CHARLESTON, W.Va. — A Wayne County delegate predicts West Virginia will soon join the list of states where legislation requiring the drug testing of welfare recipients, in cases where there is a “reasonable suspicion” of drug use, proves to be unproductive.
“We’re taking the poorest of the poor who are actually trying to get up out of that hole and we’re saying, ‘Hey guys, we really don’t trust you,'” said Delegate Don Perdue (R-Wayne, 19) during an appearance on Monday’s MetroNews “Talkline.”
The legislation creates a three-year pilot program for the screening of recipients of the Temporary Assistance for Needy Families, also called TANF.
As written in SB 6, which Governor Earl Ray Tomblin signed into law earlier this month, the “reasonable suspicion” required for drug testing exists in the following circumstances:
– A case worker determines, based upon the result of the drug screen, that the applicant demonstrates qualities indicative of substance abuse based upon the indicators of the drug screen
– An applicant has been convicted of a drug-related offense within the three years immediately prior to an application for Temporary Assistance for Needy Families Program and whose conviction becomes known as a result of a drug screen.
Federal courts have found programs in Florida and Michigan, which required testing of all applicants without a “reasonable suspicion” requirement, unconstitutional.
The presentation of a valid prescription for a detected substance that is prescribed by a health care provider is an “absolute defense” for failure of any drug test administered, as the law reads.
“We’ve got to stop the cycle of drug addiction and the abuses that go along with it,” Senator Craig Blair (R-Berkeley, 15), a supporter of the legislation, previously said.
Approval from the federal government is required before the West Virginia law can be implemented.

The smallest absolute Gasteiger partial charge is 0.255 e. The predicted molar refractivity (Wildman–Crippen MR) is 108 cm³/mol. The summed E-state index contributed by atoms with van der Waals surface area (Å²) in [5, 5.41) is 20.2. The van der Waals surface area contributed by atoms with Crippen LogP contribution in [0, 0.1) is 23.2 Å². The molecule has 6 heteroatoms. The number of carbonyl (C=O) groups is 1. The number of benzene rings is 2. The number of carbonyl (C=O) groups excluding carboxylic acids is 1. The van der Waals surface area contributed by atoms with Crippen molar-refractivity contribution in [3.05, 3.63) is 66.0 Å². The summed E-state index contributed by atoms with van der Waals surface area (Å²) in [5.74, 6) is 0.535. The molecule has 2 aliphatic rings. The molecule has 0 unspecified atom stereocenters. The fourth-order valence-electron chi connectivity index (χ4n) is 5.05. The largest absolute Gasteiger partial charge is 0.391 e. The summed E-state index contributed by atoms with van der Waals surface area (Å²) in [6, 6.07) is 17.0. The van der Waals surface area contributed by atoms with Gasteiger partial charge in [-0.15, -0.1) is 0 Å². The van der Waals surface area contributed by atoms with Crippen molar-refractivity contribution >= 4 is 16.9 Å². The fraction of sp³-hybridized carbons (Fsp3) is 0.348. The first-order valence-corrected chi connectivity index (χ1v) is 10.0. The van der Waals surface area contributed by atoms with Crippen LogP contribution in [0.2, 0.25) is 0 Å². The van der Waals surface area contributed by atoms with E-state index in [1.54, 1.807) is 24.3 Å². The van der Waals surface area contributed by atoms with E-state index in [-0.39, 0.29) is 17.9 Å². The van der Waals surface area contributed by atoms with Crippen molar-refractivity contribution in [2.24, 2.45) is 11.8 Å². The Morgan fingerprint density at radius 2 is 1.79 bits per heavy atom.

With it, an applicant who fails a drug test on the first offense will maintain benefits, but will be required to enroll in a drug treatment program or job training program. On the second offense, the applicant has the potential to lose benefits for up to 12 months while completing the same programs. The third offense calls for a loss of benefits for life.
“In the states where they’ve done that, they have not had the effects they expected to have, so they have not proven to be productive,” Perdue said.
According to a report from the Center for Law and Social Policy, Kansas received 2,783 applications for TANF benefits from July 2014 to December 2014. Of those, 65 applicants were referred to follow-up drug testing and 11 applicants tested positive at an estimated cost of $11,000.
In Missouri, more than $336,000 was budgeted in 2014. In all, upwards of 38,970 applicants were initially screened and, after follow-ups, 48 tested positive for drug usage.
On Monday, a TANF testing law in Arkansas took effect. With it, an applicant will be asked about drug usage and, if that yields “reasonable suspicion,” the applicant will be required to submit to a drug test or lose TANF benefits for six months.
Like West Virginia’s legislation, there are treatment options within the Arkansas law.
Under West Virginia’s law, costs of administering drug tests and initial substance abuse testing programs fall to the state Department of Health and Human Resources. The total possible costs were not immediately clear.
Perdue argued the money could be better spent elsewhere.
“Folks on TANF are no more likely to be substance abusers than anybody else, any other portion of society,” he said.
“Our efforts, rather than spending a lot of money on a pilot program for a given group of individuals whose only real criteria for being there is they’re poor, is why aren’t we looking at the whole of our society in terms of providing the services that need to be provided?”
If a parent is deemed ineligible for TANF due to drug test failures, a dependent child’s eligibility will not be affected. Instead, an “appropriate protective payee” will have to be designated to receive benefits on behalf of the child.